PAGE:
Interrelations between Glucose and Alanine Catabolism, Ammonia Production, and the D-Lactate Pathway in Leishmania Braziliensis
L. braziliensis promastigotes catabolize glucose to CO2 and release several incompletely oxidized products. These products, identified by NMR spectroscopy, include succinate, alanine, pyruvate, acetate, and lactate (Darling et al, 1987). Under anaerobic conditions, glycerol becomes a major product and lactate production increases, but glucose consumption decreases (“reverse” Pasteur effect). Enzymatic assays showed that the lactate formed is the D-stereoisomer, and that it is formed via methylglyoxal synthase and glyoxalases I and II (Darling and Blum, submitted for publication). D-lactate dehydrogenase does not appear to be present. The regulation and function of the methylglyoxal pathway in Leishmania are not yet known.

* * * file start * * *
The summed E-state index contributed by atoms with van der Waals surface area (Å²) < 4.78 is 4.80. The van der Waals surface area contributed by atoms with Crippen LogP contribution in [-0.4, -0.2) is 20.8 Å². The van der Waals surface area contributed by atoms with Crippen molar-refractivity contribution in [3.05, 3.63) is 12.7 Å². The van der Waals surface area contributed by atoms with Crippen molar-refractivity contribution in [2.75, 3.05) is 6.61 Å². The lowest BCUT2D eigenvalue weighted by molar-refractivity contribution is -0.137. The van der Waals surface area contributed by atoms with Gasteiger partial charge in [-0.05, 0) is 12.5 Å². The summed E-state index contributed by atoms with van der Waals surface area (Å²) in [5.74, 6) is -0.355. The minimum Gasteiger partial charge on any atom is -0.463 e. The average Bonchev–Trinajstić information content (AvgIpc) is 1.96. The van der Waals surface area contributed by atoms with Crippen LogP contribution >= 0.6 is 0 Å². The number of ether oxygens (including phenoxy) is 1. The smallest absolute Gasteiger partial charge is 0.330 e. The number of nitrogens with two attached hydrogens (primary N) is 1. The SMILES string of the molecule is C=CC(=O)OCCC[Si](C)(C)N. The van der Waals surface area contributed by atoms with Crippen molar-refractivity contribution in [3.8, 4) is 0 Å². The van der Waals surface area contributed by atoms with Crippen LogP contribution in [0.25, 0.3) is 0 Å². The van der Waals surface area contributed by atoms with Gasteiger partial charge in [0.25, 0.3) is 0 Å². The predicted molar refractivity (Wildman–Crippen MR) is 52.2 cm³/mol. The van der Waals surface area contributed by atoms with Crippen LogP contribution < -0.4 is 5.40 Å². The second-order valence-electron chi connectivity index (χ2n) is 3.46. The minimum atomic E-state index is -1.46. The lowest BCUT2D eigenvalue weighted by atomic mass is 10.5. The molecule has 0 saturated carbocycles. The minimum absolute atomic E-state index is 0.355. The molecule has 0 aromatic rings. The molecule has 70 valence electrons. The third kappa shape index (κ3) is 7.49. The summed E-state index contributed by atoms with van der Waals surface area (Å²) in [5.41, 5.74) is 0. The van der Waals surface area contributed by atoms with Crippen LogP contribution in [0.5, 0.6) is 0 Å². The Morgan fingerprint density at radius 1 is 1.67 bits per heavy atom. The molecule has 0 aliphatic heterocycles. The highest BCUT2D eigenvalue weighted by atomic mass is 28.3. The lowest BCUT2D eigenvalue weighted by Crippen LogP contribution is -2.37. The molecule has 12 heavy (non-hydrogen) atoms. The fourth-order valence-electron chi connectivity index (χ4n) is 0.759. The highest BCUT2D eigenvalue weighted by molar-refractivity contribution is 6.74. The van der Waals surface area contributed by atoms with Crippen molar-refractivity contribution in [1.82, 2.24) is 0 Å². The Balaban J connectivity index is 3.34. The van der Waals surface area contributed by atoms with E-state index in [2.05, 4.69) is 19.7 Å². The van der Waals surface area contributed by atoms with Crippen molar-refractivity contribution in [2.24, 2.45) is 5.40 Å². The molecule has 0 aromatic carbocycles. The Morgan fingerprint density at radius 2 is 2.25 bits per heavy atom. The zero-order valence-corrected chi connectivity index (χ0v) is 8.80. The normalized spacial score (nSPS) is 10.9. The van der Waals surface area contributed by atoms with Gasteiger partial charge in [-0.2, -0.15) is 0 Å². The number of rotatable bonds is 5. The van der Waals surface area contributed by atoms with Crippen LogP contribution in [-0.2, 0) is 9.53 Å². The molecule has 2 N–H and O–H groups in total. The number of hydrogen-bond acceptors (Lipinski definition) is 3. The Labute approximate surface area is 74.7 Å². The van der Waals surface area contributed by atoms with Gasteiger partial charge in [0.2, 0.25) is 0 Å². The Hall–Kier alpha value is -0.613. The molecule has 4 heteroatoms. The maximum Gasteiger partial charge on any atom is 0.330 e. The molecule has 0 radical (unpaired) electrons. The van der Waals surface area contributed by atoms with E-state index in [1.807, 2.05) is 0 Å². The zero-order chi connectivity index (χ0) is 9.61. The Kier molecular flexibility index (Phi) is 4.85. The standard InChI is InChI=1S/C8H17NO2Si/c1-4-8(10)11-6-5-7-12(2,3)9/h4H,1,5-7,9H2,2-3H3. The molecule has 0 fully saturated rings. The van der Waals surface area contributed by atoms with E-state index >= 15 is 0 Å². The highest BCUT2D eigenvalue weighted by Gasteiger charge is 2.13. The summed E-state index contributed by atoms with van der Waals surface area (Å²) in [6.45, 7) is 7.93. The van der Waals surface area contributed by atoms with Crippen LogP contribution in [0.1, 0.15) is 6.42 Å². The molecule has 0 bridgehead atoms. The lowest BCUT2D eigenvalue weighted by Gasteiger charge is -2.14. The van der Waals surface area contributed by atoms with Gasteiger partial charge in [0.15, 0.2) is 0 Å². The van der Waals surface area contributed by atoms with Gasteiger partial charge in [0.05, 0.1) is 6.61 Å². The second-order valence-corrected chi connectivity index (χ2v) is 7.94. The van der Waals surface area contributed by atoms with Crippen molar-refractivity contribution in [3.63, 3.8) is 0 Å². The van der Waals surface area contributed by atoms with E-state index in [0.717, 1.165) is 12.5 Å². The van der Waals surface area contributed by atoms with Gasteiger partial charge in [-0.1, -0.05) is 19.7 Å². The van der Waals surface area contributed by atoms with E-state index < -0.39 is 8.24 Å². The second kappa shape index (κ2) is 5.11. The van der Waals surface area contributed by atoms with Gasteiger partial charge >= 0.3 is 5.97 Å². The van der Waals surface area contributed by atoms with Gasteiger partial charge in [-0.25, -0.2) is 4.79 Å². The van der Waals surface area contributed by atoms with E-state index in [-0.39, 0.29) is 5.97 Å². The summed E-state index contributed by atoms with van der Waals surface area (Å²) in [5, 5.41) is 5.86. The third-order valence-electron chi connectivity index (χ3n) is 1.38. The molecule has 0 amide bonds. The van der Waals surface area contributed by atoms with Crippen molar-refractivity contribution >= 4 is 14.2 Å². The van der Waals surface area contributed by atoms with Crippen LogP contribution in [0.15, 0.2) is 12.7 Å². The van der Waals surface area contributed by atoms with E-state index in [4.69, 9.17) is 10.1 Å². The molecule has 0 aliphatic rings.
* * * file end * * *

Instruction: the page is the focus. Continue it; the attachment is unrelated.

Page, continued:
KeywordsKrebs Cycle Lactate Production Increase Unlabeled Glucose Alanine Production Leishmania Tropica
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